This is the largest walk on this list. Just the first half of the walk is already worthwhile though if you’re after something smaller – just go up the road and track to the wind turbines, where you can see down on Griessee and across to Griespass.
Finally, bear in mind that this is very much a summer-only walk as the road over the Nufenenpass is covered in deep snow for much of the year.
|Getting there by public transport||In the online 2021 timetable, the bus doesn’t seem to stop at Griespass, Abzw. at all, so you might have to walk from Nufenen Passhöhe if you come by bus (which adds an extra 45 to 60 mins of walking in total). To Nufenen Passhöhe bus stop: from Sion: 2h 35mins, from Bern: 2h 55mins, from Lausanne: 3h 40mins.|
|Getting there by car||From Sion: 1h 45mins, from Bern: 3h 10mins, from Lausanne: 2h 50mins.|
|Start point||Griespass, Abzw. bus stop|
|High point||Griespass 2486m|
|Finish point||Griespass, Abzw. bus stop|
|Season||July to October|
|Hiking time||2h 15mins|
|Altitude difference||About 350m up, 350m down|
Grand Dixence Dam
The Grand Dixence dam is an absolute monster – the tallest dam in Europe and one of the tallest in the world. It’s so large that there’s actually a cable car to take you from the bottom to the top, but we recommend walking up the path from the car park at the bottom to get the views on the way up as well and to get a real sense of the size of the dam.
At the top you can walk across the dam, and you can also walk a little way along the side of the lake if you want, along a track that winds in and out of some tunnels.
|Getting there by public transport||From Sion: 1h 10mins, from Bern: 2h 40mins, from Lausanne: 2h 25mins.|
|Getting there by car||From Sion: 40mins, from Bern: 2h 10mins, from Lausanne: 1h 40mins.|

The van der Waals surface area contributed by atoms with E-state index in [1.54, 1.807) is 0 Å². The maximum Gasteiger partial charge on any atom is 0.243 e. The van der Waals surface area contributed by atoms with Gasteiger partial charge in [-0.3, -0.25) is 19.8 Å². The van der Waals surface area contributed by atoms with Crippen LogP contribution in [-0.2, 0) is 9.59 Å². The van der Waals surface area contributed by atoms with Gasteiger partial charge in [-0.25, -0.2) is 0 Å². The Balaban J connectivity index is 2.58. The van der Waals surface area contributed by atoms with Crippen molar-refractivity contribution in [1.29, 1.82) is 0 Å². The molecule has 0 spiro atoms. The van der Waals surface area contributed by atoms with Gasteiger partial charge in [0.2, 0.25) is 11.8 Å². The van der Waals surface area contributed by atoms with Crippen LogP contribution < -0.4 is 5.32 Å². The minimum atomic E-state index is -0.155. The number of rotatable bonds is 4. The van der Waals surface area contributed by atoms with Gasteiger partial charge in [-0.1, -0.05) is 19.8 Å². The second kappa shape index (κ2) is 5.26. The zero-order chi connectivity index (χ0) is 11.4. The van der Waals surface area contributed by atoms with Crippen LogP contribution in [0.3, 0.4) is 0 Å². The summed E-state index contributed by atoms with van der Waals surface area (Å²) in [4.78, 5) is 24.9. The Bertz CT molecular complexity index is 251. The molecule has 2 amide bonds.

|Start point||Dixence, Le Chargeur bus stop / Dixence car park|
|High point||Grand Dixence dam 2370m|
|Finish point||Lac-des-Dix (téléphérique) – top cable car station (or you can walk back down)|
|Season||July to October (access road seems to be closed for the rest of the year)|
|Altitude difference||250m up, 0m down|
There are loads of good hiking options in Valais, and we might do another post sometime with some larger Valais hikes. For now, we’ll stick to the theme – here’s a couple of other good small hikes in Valais!
- Saltina Gorge – an impressive walk into a steep-sided valley just south of Brig.
- Aletchgletscher views – there are several fairly short walks above Riederalp and Bettmeralp where you can look down on the Aletschgletscher, the biggest glacier in the Alps.
- Pyramides de Gypse – a short walk up a very unusual stony landscape (this is technically a few kilometers over the border in Vaud, but hey – Vaud is a nice place too 🙂
- Gemmipass and the Daubensee – walk to or around the Daubensee from Gemmipass for Alpine lake views. You’ll find some details in our post on the area here.
- Mattmark Stausee – just behind Saas Fee, this is a relatively easy walk around a large lake high in the mountains.